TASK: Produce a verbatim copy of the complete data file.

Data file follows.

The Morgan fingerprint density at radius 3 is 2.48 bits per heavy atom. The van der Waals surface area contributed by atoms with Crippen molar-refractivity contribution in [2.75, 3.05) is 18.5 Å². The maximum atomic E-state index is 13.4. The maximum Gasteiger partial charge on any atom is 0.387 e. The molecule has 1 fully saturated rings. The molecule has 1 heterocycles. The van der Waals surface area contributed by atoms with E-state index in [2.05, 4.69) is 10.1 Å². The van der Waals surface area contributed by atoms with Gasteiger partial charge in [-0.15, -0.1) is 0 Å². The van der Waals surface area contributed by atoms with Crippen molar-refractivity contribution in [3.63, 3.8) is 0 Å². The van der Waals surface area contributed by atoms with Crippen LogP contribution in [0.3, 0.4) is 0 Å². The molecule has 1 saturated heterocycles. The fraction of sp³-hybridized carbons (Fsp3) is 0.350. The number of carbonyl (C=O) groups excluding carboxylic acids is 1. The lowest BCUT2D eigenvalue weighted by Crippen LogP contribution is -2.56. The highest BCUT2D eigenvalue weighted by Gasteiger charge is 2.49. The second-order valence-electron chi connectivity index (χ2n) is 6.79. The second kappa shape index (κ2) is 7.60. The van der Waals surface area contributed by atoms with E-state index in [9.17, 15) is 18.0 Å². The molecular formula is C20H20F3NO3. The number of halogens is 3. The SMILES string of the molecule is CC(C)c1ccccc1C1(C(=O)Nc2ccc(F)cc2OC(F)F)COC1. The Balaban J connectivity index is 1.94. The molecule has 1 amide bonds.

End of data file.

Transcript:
The Morgan fingerprint density at radius 3 is 2.48 bits per heavy atom. The van der Waals surface area contributed by atoms with Crippen molar-refractivity contribution in [2.75, 3.05) is 18.5 Å². The maximum atomic E-state index is 13.4. The maximum Gasteiger partial charge on any atom is 0.387 e. The molecule has 1 fully saturated rings. The molecule has 1 heterocycles. The van der Waals surface area contributed by atoms with E-state index in [2.05, 4.69) is 10.1 Å². The van der Waals surface area contributed by atoms with Gasteiger partial charge in [-0.15, -0.1) is 0 Å². The van der Waals surface area contributed by atoms with Crippen molar-refractivity contribution in [3.63, 3.8) is 0 Å². The van der Waals surface area contributed by atoms with Crippen LogP contribution in [0.3, 0.4) is 0 Å². The molecule has 1 saturated heterocycles. The fraction of sp³-hybridized carbons (Fsp3) is 0.350. The number of carbonyl (C=O) groups excluding carboxylic acids is 1. The lowest BCUT2D eigenvalue weighted by Crippen LogP contribution is -2.56. The highest BCUT2D eigenvalue weighted by Gasteiger charge is 2.49. The second-order valence-electron chi connectivity index (χ2n) is 6.79. The second kappa shape index (κ2) is 7.60. The van der Waals surface area contributed by atoms with E-state index in [9.17, 15) is 18.0 Å². The molecular formula is C20H20F3NO3. The number of halogens is 3. The SMILES string of the molecule is CC(C)c1ccccc1C1(C(=O)Nc2ccc(F)cc2OC(F)F)COC1. The Balaban J connectivity index is 1.94. The molecule has 1 amide bonds.